How 3D Printing Helps Indian Architects Restore Mughal Mosque

Tue 21 Nov 23


Timber construction is amongst the industries most impacted by the push towards AI and automation. In September, Wood Central revealed that US researchers were using 3D printing to produce “tree-free wood” in a project that could develop high-value furniture using “lab-grown” wood.

Now, 3D printing has been used in India to fully restore a Mughal-era timber mosque in the ancient Indian city of Gujarat near Ahmedabad, the world’s Indian city recognised as a UNESCO World Heritage City in 1983.

As reported in the Indian Times, the mosque follows a two-year project from the Centre for Heritage Conservation (CHC) and the Ahmedabad Sunni Muslim Waqf Committee.

The project saw the rare brick and timber mosque being recreated and converted into a conservation school for aspiring architects, with the Indian Timbes reporting that “the steps in the reconstruction documented for 3D scanning for future preservation.”

Initially constructed using a trabeated system, the restored mosque was designed to replicate the beams-and-columns system used by artisans at the time of the original construction.

According to a report published by the CERP University in Ahmedabad, experts highlighted the delicate process of dismantling and carefully restoring the entrance on the southwest side of the mosque.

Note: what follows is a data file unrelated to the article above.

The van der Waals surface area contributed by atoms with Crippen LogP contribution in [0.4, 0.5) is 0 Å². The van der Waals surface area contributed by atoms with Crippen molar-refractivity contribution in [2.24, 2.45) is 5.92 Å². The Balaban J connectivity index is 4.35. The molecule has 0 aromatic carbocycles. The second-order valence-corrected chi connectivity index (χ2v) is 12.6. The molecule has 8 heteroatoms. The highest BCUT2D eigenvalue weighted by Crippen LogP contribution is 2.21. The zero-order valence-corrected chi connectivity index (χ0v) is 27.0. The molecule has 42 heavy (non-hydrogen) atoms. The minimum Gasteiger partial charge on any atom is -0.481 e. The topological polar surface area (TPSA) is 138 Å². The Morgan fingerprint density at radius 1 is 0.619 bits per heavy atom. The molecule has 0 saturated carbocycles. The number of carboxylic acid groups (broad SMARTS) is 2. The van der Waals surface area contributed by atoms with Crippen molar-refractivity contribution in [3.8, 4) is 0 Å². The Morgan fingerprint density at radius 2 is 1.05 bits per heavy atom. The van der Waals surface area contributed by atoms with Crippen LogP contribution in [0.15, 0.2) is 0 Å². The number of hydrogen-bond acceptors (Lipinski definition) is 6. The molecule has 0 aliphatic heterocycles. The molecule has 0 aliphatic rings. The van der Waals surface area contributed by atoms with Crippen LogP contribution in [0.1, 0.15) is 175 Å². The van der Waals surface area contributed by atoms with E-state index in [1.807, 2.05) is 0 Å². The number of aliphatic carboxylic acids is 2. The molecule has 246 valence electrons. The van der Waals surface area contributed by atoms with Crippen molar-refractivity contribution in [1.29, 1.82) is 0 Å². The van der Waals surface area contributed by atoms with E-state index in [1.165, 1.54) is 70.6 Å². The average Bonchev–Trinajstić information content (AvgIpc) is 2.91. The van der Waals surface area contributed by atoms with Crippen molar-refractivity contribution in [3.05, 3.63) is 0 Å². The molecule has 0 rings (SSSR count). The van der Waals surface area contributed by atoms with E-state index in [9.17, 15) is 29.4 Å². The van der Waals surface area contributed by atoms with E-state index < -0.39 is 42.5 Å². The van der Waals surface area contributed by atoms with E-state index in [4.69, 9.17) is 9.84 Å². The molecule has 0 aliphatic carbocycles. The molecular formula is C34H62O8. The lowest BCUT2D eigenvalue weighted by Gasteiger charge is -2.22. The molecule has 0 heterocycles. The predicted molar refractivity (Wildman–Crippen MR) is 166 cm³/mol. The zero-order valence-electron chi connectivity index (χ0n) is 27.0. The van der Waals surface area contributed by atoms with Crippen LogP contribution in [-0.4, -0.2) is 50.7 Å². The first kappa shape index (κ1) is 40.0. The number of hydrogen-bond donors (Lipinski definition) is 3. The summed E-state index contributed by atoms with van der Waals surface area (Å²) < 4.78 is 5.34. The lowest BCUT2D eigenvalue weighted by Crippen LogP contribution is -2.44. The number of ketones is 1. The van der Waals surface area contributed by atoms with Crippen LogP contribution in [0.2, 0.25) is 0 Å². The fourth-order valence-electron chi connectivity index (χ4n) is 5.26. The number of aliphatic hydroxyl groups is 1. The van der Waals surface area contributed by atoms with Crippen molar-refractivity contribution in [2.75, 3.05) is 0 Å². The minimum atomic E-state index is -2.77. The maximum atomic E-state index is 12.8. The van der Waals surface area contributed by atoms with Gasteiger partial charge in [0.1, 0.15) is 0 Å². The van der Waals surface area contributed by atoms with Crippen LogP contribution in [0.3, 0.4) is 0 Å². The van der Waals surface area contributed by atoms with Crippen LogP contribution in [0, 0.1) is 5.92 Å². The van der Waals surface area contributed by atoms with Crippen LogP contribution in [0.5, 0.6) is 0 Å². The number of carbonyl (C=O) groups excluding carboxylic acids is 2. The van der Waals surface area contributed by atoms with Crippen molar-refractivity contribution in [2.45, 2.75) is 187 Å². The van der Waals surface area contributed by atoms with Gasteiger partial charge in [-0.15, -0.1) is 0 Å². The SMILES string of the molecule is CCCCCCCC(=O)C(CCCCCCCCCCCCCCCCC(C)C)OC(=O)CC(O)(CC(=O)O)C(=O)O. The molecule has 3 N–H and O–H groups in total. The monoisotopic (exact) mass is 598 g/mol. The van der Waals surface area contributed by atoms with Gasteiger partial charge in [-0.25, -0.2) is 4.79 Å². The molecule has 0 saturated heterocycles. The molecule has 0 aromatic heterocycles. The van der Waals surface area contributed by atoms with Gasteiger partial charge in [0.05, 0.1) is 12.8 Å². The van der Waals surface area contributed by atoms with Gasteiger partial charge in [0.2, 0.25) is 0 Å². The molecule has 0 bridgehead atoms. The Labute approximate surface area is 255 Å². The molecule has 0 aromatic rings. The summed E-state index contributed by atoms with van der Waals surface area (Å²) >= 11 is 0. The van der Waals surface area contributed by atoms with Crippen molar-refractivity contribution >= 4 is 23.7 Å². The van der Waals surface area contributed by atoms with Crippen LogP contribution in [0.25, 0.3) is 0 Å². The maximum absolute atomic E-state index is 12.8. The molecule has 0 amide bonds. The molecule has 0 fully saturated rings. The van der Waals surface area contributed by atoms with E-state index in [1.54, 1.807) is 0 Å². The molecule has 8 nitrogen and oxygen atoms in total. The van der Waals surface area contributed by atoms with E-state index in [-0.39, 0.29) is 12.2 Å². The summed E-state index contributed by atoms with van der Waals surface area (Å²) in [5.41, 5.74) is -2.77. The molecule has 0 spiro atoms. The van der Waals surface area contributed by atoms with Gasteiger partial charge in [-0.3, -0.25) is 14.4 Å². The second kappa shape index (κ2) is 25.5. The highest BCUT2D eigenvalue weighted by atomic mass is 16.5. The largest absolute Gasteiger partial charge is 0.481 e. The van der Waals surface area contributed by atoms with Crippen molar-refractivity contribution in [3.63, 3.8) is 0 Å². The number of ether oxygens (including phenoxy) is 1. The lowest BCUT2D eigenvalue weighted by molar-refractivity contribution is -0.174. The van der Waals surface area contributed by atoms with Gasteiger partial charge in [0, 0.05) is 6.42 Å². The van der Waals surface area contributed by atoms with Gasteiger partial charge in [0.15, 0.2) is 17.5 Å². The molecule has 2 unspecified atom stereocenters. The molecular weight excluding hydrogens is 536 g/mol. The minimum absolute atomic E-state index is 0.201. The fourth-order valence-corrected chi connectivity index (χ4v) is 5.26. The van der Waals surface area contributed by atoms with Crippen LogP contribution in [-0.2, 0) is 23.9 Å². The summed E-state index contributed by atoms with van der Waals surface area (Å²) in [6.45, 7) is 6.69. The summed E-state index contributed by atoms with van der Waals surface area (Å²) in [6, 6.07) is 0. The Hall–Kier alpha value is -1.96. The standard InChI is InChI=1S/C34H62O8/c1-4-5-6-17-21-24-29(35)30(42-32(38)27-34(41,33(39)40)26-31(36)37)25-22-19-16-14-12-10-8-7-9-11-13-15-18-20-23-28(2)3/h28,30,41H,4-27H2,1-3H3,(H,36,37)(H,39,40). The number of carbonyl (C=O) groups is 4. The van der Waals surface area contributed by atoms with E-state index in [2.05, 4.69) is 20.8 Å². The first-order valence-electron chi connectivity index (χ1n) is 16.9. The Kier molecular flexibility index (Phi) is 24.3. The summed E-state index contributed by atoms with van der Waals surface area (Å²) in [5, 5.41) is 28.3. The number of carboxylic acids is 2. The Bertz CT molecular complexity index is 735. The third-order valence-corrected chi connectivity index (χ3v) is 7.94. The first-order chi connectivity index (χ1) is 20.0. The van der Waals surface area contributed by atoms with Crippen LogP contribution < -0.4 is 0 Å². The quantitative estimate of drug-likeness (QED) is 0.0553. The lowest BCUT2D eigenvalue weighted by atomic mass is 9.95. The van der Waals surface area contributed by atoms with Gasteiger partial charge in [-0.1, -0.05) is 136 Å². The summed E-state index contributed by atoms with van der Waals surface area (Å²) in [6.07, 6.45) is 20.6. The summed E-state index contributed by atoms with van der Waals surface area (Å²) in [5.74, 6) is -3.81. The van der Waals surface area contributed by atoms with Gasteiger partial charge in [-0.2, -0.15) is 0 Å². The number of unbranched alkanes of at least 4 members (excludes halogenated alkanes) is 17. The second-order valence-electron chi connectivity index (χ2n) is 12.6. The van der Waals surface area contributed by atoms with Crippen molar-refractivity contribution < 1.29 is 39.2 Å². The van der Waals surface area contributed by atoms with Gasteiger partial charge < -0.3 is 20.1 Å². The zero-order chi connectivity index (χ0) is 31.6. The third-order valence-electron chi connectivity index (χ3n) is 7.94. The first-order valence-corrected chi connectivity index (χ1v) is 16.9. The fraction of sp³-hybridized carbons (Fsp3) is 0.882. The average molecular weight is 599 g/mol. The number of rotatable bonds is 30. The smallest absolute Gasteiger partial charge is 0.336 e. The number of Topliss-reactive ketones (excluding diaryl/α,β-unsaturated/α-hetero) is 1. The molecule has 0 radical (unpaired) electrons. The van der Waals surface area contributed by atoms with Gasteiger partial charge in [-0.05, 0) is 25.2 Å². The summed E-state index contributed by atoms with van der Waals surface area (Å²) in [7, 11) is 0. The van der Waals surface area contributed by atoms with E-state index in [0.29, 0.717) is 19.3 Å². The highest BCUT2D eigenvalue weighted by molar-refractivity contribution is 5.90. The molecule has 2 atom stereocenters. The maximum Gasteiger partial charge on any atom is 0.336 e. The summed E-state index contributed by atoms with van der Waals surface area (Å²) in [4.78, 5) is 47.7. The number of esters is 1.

“This approach ensured the preservation of intricate stucco work on the door archway, with the dismantled materials serving as valuable specimens of ancient construction techniques,” the report said.

Wood Central understands that project collaborators, including various NGOs, have organised on-site events to raise awareness among children, locals, and experts about the mosque’s construction methods, the significance of 3D scanning data, and the application of minimally invasive or non-invasive conservation methods.

“With the support of the waqf committee, research and restoration at the site continue,” a representative from the university said. 

“Over the years, numerous students have contributed to different aspects of the site, placing it within the broader narrative of the World Heritage City. The site is a testament to the multiculturalism and confluence of different architectural techniques employed by artisans in the city.”


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